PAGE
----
Intervention: How to Help Your Loved Ones
Many individuals engage in self-destructive behaviors. These can include addictions, gambling, eating disorders and other problems. Often, the person is not aware of how serious the situation is, since the mental health problem that they have is clouding their judgment. For example, a person with anorexia is quite literally unable to see just how thin they are – they see themselves as fat despite all evidence to the contrary. People with addictions, be it to substances or to certain behaviors, also fool themselves into thinking that they can quit at any time, that they have full control or that they are just having fun. These types of issues severely affect the person’s ability to think critically in relation to the problematic situation.
The loved ones of the person who is engaging in this behavior often feel powerless to stop them. An addiction or an eating disorder doesn’t only hurt the person who is engaging in these behaviors, but also the people around them. Sometimes, an honest face-to-face conversation can help the person realize there is a problem, but often a more serious tactic is needed. These are the cases in which an intervention can be used.
What is an intervention?
It is a planned meeting where several people who care about the individual involved in self-destructive behaviors confront him or her about it, speak up about their concerns, propose a solution and discuss alternatives. An intervention is a process that needs to be addressed carefully.
An intervention team usually involves friends and family, although it can also include a clergy member, a teacher or a colleague, depending on the situation. These are people who care about the person and who want to help, although people who are very confrontational or very angry at the person may be left out of the team for the moment. The idea is to address the person calmly and rationally, expressing one’s emotions without attacking.
It’s a good idea to work with a professional interventionist to develop the most effective intervention. They can help each person figure out what to say and propose treatment options, as well as suggest what can be done if the person rejects the intervention. If there is a risk of violence or self-harm, it’s especially important that a mental health professional is involved in the intervention process.
The first stage involved planning. The team is formed, and each person needs to decide and write down what they will say and rehearse it, consulting with each other and with the intervention professional. The intervention team will need to gather or prepare information about the person’s behaviors to have clear examples of why they are self-destructive. The planning process needs to be thorough and not done in the spur of the moment. The team needs to be well-prepared. It’s also important to keep the intervention a secret from the person it’s directed at, since they can seek ways to sabotage it or prepare to ignore it or confront it.
The actual intervention meeting needs to be prepared at a comfortable time and place. The person should be invited there without being warned beforehand.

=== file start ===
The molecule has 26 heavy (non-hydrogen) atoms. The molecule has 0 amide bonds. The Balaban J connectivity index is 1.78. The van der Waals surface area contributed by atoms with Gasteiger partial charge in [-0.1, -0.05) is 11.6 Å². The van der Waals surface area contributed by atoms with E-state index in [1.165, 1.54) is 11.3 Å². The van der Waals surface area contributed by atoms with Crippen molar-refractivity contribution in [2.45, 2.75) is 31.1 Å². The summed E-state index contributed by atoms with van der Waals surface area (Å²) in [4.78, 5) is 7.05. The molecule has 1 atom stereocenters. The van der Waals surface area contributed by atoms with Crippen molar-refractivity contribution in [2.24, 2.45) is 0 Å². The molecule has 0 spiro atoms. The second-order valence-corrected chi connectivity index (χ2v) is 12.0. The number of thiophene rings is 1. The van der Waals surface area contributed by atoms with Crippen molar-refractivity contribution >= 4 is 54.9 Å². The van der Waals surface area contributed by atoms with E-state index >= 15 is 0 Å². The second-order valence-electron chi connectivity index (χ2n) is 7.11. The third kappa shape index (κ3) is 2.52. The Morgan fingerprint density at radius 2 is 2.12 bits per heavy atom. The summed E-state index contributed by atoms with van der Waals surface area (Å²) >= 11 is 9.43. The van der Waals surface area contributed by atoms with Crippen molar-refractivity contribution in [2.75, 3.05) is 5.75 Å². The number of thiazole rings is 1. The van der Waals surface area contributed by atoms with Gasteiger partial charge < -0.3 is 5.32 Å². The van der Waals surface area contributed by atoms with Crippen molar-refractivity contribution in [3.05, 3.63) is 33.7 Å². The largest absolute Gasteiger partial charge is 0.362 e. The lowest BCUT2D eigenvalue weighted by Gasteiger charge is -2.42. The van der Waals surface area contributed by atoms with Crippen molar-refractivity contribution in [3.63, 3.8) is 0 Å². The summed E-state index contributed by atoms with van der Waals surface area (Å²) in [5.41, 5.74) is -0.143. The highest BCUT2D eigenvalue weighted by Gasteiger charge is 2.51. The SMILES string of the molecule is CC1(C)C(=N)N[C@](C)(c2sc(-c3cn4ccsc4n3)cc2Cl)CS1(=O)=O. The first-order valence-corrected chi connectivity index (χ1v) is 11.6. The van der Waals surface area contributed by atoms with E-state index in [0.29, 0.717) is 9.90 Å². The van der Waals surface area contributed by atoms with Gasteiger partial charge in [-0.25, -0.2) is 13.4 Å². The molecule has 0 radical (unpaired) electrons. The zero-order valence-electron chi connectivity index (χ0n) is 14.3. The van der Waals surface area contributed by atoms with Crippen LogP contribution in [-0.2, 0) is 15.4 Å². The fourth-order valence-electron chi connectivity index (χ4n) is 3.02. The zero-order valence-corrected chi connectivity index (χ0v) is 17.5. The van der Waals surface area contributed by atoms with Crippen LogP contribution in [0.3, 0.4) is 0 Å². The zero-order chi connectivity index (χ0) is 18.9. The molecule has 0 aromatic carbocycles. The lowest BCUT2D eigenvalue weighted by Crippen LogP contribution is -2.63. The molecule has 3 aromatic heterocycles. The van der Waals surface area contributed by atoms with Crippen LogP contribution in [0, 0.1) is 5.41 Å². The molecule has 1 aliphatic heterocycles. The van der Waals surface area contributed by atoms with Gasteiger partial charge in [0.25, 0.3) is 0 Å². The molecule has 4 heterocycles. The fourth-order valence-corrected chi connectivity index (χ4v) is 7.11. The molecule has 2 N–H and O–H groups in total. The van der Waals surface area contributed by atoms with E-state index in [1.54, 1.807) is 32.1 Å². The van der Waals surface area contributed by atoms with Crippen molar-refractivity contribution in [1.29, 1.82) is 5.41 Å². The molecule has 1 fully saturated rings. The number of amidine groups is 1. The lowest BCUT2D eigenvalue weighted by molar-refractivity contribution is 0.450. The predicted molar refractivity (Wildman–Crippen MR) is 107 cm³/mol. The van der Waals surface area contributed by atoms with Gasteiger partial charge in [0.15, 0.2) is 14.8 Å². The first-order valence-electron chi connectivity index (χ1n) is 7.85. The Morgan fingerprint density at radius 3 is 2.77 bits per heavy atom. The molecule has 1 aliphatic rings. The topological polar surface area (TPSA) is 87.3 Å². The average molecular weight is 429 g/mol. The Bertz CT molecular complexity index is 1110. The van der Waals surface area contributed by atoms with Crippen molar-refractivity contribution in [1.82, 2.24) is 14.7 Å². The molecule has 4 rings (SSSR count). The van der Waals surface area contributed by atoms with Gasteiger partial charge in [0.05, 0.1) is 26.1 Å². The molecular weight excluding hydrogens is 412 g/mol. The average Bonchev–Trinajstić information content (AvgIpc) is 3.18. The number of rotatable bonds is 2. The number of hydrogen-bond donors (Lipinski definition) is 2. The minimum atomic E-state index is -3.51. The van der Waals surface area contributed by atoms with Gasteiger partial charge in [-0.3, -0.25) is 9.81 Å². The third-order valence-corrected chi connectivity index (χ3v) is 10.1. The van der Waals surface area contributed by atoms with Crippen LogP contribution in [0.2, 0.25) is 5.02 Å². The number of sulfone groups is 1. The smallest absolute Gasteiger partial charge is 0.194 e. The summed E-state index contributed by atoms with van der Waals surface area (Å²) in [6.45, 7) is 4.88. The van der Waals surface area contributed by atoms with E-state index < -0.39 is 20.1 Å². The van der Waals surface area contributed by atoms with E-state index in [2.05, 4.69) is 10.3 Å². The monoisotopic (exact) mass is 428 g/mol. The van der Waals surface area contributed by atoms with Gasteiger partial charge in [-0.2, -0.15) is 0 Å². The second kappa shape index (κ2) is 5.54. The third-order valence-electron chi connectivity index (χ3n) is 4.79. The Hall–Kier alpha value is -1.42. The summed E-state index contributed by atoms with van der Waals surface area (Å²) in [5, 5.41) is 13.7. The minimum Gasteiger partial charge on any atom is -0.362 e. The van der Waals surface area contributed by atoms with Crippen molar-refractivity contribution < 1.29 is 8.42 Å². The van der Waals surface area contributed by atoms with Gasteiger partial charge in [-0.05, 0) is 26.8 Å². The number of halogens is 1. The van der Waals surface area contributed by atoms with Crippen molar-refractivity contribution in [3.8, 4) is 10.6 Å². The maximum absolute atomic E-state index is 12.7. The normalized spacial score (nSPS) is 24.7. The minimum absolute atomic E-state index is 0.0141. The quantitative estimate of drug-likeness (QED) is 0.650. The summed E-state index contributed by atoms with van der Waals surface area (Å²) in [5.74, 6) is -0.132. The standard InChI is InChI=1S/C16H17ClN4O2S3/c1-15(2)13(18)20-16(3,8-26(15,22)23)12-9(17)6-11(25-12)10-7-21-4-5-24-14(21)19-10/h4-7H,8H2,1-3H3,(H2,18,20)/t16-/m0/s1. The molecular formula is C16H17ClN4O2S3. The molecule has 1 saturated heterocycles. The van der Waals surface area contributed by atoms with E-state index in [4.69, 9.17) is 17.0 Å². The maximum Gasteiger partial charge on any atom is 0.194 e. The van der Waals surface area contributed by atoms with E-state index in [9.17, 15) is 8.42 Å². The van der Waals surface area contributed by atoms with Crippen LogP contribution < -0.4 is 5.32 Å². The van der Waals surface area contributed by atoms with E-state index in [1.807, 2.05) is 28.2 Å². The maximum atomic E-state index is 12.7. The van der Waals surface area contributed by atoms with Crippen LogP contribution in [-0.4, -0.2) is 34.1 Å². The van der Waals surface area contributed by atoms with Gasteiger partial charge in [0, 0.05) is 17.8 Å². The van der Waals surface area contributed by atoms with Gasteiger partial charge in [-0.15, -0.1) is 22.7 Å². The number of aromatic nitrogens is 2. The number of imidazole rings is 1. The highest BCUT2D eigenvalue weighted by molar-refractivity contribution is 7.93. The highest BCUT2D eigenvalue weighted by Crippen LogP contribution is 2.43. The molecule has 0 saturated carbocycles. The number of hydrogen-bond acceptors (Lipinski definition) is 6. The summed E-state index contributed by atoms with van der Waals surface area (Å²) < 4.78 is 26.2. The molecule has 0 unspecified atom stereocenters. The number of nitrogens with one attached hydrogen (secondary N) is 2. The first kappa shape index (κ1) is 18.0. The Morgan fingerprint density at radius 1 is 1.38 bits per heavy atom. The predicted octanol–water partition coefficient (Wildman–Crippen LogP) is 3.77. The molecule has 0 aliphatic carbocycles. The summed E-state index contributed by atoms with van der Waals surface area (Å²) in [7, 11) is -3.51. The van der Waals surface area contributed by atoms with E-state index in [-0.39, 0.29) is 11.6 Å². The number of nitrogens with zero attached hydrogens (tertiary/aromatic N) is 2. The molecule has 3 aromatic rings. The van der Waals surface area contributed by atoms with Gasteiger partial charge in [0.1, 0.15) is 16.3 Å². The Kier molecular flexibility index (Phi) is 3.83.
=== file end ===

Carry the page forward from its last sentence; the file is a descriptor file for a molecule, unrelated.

During the intervention, it’s important that the team follows the plan they have, up to what they say and how they sit, to avoid confusion. Each person will need to express their concerns, show examples of the self-destructive or harmful behaviors, talk about their feelings in a non-aggressive manner and address the issue directly. The team should propose a treatment plan, including hospitalization in some cases, anonymous help groups or other options, depending on the situation. It’s also important that the team presents an alternative, stating clearly the consequences that will happen if the person does not accept the treatment. These consequences can be asking the person to move out or cutting financial support. It’s important to state that all the members of the team will support the person if they choose the treatment, but stay firm in relation to the consequences.
Attacks, insults and similar tactics should be avoided. The process needs to be done in a calm manner without losing track of the plan. However, honesty needs to be present – the team members need to state what they are feeling and how it is affecting them. A good idea is to use “I-statements” (“I feel that…”) and focus on the consequences of the behaviors rather than blaming the person directly. Any objections the person has should also be addressed calmly. In general, it’s a good idea to brainstorm possible objections and come up with rational and calm responses.
It’s important to ask the person to make a decision right away. They can try to stall in order to deny the situation, for example, or otherwise try to avoid making a decision.
An intervention can be helpful, but in the end the decision to acknowledge the problem and to change is up to the person. If they choose to deny the situation, react violently or refuse treatment, that is their choice.
If there is violence or danger, if the person accuses the intervention team of betrayal or reacts in a similar way, it might be necessary to leave the situation, something that is especially true for the spouse and children. If the person refuses treatment, it is important to go through with the consequences. This has the chance of being good for the person, since it can make it very hard for them to deny the situation any longer. Not going through with the consequences encourages the self-destructive behaviors, since it comes off as an empty threat and shows the person that the situation can continue on as before.
An intervention gives the individual a plan for action and shows the support of their loved ones, but in the end it is up to them whether they decide to take it or not. However, removing oneself from the situation or enforcing the consequences can help the person realize that they do have a problem.